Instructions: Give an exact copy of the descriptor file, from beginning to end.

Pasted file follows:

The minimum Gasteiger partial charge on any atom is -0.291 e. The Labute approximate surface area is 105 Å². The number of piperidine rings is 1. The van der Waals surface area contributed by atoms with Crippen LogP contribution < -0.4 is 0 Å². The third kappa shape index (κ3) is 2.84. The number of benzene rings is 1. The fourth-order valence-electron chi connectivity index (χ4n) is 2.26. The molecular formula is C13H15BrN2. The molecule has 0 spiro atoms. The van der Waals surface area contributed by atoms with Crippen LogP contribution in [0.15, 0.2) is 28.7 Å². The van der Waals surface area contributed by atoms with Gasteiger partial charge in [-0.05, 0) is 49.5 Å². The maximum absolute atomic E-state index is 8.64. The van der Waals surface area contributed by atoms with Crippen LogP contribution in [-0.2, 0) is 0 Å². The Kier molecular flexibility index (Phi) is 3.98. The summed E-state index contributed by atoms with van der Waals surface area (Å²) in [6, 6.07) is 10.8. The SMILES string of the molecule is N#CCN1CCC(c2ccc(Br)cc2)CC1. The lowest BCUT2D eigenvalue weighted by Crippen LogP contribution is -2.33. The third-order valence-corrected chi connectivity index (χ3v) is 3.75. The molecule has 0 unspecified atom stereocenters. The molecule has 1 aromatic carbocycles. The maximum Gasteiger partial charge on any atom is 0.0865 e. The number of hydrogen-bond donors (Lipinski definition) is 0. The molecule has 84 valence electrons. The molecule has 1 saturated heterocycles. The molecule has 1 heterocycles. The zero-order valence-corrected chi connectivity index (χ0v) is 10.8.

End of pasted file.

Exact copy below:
The minimum Gasteiger partial charge on any atom is -0.291 e. The Labute approximate surface area is 105 Å². The number of piperidine rings is 1. The van der Waals surface area contributed by atoms with Crippen LogP contribution < -0.4 is 0 Å². The third kappa shape index (κ3) is 2.84. The number of benzene rings is 1. The fourth-order valence-electron chi connectivity index (χ4n) is 2.26. The molecular formula is C13H15BrN2. The molecule has 0 spiro atoms. The van der Waals surface area contributed by atoms with Crippen LogP contribution in [0.15, 0.2) is 28.7 Å². The van der Waals surface area contributed by atoms with Gasteiger partial charge in [-0.05, 0) is 49.5 Å². The maximum absolute atomic E-state index is 8.64. The van der Waals surface area contributed by atoms with Crippen LogP contribution in [-0.2, 0) is 0 Å². The Kier molecular flexibility index (Phi) is 3.98. The summed E-state index contributed by atoms with van der Waals surface area (Å²) in [6, 6.07) is 10.8. The SMILES string of the molecule is N#CCN1CCC(c2ccc(Br)cc2)CC1. The lowest BCUT2D eigenvalue weighted by Crippen LogP contribution is -2.33. The third-order valence-corrected chi connectivity index (χ3v) is 3.75. The molecule has 0 unspecified atom stereocenters. The molecule has 1 aromatic carbocycles. The maximum Gasteiger partial charge on any atom is 0.0865 e. The number of hydrogen-bond donors (Lipinski definition) is 0. The molecule has 84 valence electrons. The molecule has 1 saturated heterocycles. The molecule has 1 heterocycles. The zero-order valence-corrected chi connectivity index (χ0v) is 10.8.